So you’ve just been diagnosed with arthritis. Don’t worry. Contrary to popular belief, it’s not as debilitating as you might think—as long as you keep in mind the dos and don’ts of managing your condition.
…don’t feel like you’ve been singled out and given the short end of the stick. Arthritis is a very common condition and is in fact one of the leading causes of pain and disability around the world. That said, it’s important that you communicate with your doctor any symptoms that arise, whether you’re certain that they are arthritis related or not.
Having all the information and your complete medical history will ultimately help your doctor give you better options to manage your condition.
Adjusting your everyday routine
DO try to incorporate gentle exercises in the evening so that your joints feel less stiff in the morning.
DON’T overdo it—the key thing to remember is that you have to pace yourself.
DO take frequent breaks throughout the day, especially if your daily routine involves a lot of walking or standing, so you don’t overuse a single joint.
Lifestyle changes you have to make
DO maintain a healthy weight. Being overweight can cause arthritis complications that add to the pain.
DON’T try to crash diet either—make sure that you consult a doctor on how you can make incremental and long-term changes to your diet so you can manage your weight.
DO quit smoking as smoking can add stress to your connective tissues which results in more pain.
When it comes to exercise
DO research into the kind of activities that are best suited for you given your condition.
DON’T focus on high impact, repetitive exercises—focus on improving your range of motion, strengthening your muscles and increasing your endurance.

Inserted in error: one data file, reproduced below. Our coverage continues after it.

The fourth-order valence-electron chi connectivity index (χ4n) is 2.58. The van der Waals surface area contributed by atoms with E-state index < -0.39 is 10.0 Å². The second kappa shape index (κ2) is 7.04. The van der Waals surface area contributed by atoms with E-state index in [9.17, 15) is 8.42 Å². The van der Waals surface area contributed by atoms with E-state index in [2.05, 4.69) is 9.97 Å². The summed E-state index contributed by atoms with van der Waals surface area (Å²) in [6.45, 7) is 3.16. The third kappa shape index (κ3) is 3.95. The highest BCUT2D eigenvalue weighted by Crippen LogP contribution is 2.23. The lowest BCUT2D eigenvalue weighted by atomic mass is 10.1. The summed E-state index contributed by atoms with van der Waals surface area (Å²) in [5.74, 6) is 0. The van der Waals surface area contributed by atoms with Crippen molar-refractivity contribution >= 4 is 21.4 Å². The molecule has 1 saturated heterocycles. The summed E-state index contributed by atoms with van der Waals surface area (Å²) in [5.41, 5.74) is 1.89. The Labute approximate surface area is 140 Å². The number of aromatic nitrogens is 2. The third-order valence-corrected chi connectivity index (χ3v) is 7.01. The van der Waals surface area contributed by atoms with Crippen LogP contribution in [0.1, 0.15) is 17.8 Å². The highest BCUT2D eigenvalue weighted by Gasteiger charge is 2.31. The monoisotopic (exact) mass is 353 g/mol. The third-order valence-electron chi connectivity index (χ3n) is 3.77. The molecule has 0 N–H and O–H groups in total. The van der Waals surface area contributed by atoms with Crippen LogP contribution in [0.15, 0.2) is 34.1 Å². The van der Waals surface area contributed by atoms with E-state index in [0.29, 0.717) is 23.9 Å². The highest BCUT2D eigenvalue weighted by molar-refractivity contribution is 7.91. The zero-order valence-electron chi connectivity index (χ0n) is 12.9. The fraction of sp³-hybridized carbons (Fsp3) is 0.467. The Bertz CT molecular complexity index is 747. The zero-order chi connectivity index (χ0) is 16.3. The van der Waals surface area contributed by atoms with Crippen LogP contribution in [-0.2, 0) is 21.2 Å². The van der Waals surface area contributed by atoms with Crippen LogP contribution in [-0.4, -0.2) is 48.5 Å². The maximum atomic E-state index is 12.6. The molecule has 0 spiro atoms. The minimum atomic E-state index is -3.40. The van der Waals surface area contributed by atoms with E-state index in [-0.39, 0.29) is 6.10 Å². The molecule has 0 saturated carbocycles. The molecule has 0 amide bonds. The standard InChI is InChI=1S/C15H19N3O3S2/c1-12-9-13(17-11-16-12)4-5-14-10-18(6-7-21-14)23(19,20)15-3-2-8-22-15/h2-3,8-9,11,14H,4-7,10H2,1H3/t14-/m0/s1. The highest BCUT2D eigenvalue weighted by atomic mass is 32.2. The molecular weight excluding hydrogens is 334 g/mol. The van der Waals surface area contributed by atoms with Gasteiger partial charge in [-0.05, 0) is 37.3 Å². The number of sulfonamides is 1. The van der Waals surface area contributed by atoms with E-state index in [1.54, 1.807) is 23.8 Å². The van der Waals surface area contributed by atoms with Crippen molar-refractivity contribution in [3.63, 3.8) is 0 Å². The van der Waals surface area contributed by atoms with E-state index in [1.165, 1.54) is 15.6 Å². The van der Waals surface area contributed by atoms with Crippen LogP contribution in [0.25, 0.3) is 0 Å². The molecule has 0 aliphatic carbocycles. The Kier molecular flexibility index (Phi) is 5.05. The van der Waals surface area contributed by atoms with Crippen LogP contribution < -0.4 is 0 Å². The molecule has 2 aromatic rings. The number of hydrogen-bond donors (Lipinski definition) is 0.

DO explore low-impact aerobic exercises such as walking, cycling, and water exercises.
DON’T attempt to exercise without consulting an expert—even if you are given the go signal to try more high-impact activities, it’s likely that you will be asked to use some kind of compression support to help manage your condition.
What to keep in mind for medication
DO use over-the-counter pain medications to help manage the pain.
DON’T ignore severe and prolonged arthritis pain—this may be indicative of a more serious damage to your joints.
DO use topical analgesics along with compression sleeves to help manage pain.
DON’T neglect to tell your doctor about any medication that you use, even if they are just over-the-counter remedies.
When choosing a sleeve, be sure to consider what you intend to use it for. Again, nothing can replace an informed medical diagnosis from a trusted physician, but being aware and mindful of your condition and options means you can manage your condition better